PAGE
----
The Roland RD-800 is the latest in Roland’s long line of
professional stage pianos. It follows in the footsteps of the RD-700
line, which included four models released across a dozen years: the
original, then improved models with suffixes SX, GX, and NX. The RD-800
follows similar structural paths, albeit with improved sounds and a
streamlined user interface meant for quick splitting and layering
onstage. It has Roland’s latest and greatest hammer-action keyboard. It
provides a vast array of world-class pianos, electric pianos, organs, Clavinets, and a host of other sampled and synthesis-based sounds, with
acoustic and electric pianos using Roland’s well known “SuperNatural”
technology: a combination of exhaustive multisampling and modeling.
Roland has also added some realtime controls that make this latest RD
much more flexible and enjoyable to play. Let’s dig in for a closer look
PROS: Stellar acoustic piano sounds. Same goes for vintage
electric piano and Clav sounds. Great feeling keyboard action with
simulated escapement. Full drawbar control over tonewheel organ sounds.
Excellent strings. Large variety of other sounds. Live Sets make for
powerful yet easy sound editing and organization.
CONS: Order of zone volume sliders may seem backwards at first.
Keys don’t transmit aftertouch. Tonewheel modeling mode lacks
Bottom Line: A must-audition if you’re in the market for a high-end stage piano.
$2,999 list | $2,499 street | rolandus.com
Owing in part to the action, the RD-800 weighs almost 48
pounds, and while that’s not for the faint of heart, it is about ten
pounds lighter than its predecessor, the RD-700NX. It feels substantial
because, well, it is substantial. I found the keyboard feel
extremely enjoyable overall. It gives you a very satisfying resistance,
and felt expressive and responsive to my “piano player” hands. The
RD-800 can also be used as a master keyboard for more complex setups
involving external sound sources, and all of its controls send
appropriate MIDI commands which you can map to external instruments.
Roland also provides a great color display as your window
into the RD-800—it’s both easy to read and nice to look at. Though I
have yet to put the keyboard through its paces in a bright, sunlit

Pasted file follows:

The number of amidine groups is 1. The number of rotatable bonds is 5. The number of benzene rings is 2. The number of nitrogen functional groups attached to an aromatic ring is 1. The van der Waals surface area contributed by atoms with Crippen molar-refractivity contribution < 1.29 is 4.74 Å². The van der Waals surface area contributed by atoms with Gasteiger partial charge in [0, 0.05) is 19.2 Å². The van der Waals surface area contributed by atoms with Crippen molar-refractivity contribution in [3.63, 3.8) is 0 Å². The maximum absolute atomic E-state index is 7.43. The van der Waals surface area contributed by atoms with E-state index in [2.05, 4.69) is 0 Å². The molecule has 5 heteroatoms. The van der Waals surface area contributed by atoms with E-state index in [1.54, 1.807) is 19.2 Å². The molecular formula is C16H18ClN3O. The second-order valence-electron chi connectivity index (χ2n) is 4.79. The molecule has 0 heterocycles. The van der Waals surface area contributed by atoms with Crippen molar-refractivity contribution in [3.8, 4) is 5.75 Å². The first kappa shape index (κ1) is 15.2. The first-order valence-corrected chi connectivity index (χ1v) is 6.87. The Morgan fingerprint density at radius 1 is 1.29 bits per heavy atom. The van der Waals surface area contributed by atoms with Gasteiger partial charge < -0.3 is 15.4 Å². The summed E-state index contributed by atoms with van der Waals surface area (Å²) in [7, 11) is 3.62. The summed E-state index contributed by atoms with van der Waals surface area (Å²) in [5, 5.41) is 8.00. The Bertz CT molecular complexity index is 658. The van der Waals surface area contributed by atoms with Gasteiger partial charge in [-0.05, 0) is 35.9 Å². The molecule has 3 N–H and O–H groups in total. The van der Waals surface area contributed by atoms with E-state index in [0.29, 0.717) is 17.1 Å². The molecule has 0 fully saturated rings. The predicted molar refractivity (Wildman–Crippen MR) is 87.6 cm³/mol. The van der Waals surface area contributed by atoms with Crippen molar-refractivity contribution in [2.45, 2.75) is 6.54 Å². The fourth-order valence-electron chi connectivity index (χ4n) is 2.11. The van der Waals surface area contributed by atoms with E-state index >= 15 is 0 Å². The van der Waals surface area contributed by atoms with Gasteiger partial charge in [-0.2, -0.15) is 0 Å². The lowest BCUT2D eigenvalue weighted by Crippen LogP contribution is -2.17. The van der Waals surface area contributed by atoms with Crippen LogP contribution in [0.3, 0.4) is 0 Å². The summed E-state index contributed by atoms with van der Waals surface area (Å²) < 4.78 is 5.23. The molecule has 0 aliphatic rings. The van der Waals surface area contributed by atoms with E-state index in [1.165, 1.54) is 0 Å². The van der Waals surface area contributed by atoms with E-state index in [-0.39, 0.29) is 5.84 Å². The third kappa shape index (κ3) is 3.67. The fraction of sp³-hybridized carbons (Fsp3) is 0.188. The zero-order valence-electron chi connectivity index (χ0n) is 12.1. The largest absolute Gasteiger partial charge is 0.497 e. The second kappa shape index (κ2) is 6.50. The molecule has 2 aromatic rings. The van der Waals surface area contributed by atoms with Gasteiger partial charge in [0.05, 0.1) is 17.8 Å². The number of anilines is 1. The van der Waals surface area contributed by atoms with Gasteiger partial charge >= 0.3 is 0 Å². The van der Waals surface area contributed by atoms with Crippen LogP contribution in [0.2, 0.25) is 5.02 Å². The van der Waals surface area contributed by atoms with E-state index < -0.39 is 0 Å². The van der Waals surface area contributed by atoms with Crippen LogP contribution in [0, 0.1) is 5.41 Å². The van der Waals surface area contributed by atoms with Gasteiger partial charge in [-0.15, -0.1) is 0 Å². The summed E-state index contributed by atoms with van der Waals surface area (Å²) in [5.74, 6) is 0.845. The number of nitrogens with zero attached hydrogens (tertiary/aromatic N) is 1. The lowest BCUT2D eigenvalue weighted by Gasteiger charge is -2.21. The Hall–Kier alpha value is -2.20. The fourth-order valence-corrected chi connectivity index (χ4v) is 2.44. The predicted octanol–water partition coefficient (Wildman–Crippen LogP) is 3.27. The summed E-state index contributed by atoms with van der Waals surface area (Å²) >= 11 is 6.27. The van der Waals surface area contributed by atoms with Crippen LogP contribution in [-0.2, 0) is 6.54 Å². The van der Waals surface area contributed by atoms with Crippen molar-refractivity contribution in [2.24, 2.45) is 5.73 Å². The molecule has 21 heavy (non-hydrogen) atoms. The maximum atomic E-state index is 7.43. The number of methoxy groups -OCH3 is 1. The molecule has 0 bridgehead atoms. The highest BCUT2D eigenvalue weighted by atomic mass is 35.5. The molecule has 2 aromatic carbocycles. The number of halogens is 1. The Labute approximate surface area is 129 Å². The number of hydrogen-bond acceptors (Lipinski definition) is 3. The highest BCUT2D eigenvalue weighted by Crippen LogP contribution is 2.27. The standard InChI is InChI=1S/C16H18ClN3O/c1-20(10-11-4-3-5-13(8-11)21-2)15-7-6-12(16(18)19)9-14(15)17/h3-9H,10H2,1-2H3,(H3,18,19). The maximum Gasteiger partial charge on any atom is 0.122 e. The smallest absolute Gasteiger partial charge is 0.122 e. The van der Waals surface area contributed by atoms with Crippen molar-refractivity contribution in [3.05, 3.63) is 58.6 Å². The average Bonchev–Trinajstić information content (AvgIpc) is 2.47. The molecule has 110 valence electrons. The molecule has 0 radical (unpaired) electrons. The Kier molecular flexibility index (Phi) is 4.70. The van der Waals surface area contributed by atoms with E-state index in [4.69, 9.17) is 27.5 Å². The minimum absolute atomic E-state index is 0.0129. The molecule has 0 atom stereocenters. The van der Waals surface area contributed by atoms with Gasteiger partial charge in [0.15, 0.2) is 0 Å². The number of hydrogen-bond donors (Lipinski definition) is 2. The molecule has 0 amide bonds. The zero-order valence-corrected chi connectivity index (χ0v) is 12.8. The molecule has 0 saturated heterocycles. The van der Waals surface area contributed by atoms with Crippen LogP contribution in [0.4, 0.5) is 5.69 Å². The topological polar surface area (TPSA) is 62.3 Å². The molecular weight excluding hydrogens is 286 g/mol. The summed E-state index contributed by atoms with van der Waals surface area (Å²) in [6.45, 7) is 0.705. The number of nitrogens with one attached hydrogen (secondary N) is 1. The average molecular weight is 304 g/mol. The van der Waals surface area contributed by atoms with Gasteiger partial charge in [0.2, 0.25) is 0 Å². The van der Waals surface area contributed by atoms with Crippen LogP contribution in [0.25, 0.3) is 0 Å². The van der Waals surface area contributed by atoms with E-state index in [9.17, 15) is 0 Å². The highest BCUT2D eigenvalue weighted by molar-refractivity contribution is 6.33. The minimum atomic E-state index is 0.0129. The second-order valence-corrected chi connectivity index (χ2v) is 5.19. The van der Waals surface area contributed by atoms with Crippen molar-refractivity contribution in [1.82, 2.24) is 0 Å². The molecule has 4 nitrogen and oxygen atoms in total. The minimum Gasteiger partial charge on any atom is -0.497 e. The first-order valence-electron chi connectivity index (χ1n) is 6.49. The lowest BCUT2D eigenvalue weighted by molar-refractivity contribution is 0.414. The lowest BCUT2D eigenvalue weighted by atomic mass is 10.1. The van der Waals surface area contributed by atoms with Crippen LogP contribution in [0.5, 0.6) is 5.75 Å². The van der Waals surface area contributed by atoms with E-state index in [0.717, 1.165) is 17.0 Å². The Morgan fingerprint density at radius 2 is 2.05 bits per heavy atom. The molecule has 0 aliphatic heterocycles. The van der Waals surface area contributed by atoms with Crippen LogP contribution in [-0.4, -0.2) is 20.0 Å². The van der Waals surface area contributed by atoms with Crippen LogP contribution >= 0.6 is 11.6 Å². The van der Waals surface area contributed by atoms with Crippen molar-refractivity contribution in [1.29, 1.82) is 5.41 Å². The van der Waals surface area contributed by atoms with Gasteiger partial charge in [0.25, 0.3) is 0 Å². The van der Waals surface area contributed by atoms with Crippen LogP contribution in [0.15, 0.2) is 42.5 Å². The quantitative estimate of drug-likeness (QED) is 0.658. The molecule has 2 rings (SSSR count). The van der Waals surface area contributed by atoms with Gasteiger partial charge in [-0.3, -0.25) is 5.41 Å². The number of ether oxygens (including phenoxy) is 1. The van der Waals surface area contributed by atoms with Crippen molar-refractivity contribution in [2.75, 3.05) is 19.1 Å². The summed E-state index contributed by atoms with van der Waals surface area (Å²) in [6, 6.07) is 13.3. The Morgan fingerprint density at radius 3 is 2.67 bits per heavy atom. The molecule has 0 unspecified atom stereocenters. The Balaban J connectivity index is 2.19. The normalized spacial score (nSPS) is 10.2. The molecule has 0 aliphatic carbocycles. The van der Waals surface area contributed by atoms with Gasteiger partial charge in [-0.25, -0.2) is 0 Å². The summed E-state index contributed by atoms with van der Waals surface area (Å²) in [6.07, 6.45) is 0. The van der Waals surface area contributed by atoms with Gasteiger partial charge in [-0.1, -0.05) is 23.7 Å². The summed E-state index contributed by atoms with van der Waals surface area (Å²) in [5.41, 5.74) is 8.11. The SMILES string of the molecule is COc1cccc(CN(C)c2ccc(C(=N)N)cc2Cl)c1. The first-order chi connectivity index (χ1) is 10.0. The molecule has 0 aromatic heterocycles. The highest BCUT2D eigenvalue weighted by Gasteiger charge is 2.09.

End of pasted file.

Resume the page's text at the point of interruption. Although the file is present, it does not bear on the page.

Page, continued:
environment, I found this display easy to see under most lighting
The front panel is very comprehensive, and if you’ve
spent any time on the RD-700 line, it will seem familiar and yet more
accessible than the previous layouts. Some of the knobs, including
master volume, are nicely backlit in color, which makes them easier to
find quickly. I must say I prefer a slider for volume (as on Roland’s
previous RD stage pianos), but I’m sure I’ll get used to this quickly.
You do get sliders for the individual layer volumes (we’ll
discuss layers shortly), as on most past and present Roland instruments.
Besides the volume knob, there are a series of knobs for adjusting
various global parameters such as reverb, EQ, delay, “tone color,”
modulation effects, tremolo, and amp simulation. Dedicated buttons
access menus, MIDI control, and transpose, and while there are no
dedicated octave shift buttons, it’s not critical to have them on an
Data entry is handled by the now-familiar encoder wheel
encircled by a cursor diamond of buttons. It doesn’t take much practice
to get to where you’re flying around the screen, entering rough values
with the wheel, and then getting them exact with the increment/decrement
We then find sound selection buttons for Tones and Live
Sets. Overall, the panel is clean and uncluttered, One quibble is the
placement of the Split button to the right of the display; I would have
preferred it to be positioned for a quick left-hand tap. Spacing between
controls is good, which reduces errors when performing under changing
A well-designed electronic instrument should address the
needs of both the musician who just wants to select individual sounds
individually and play them, as well as those who want to delve deeper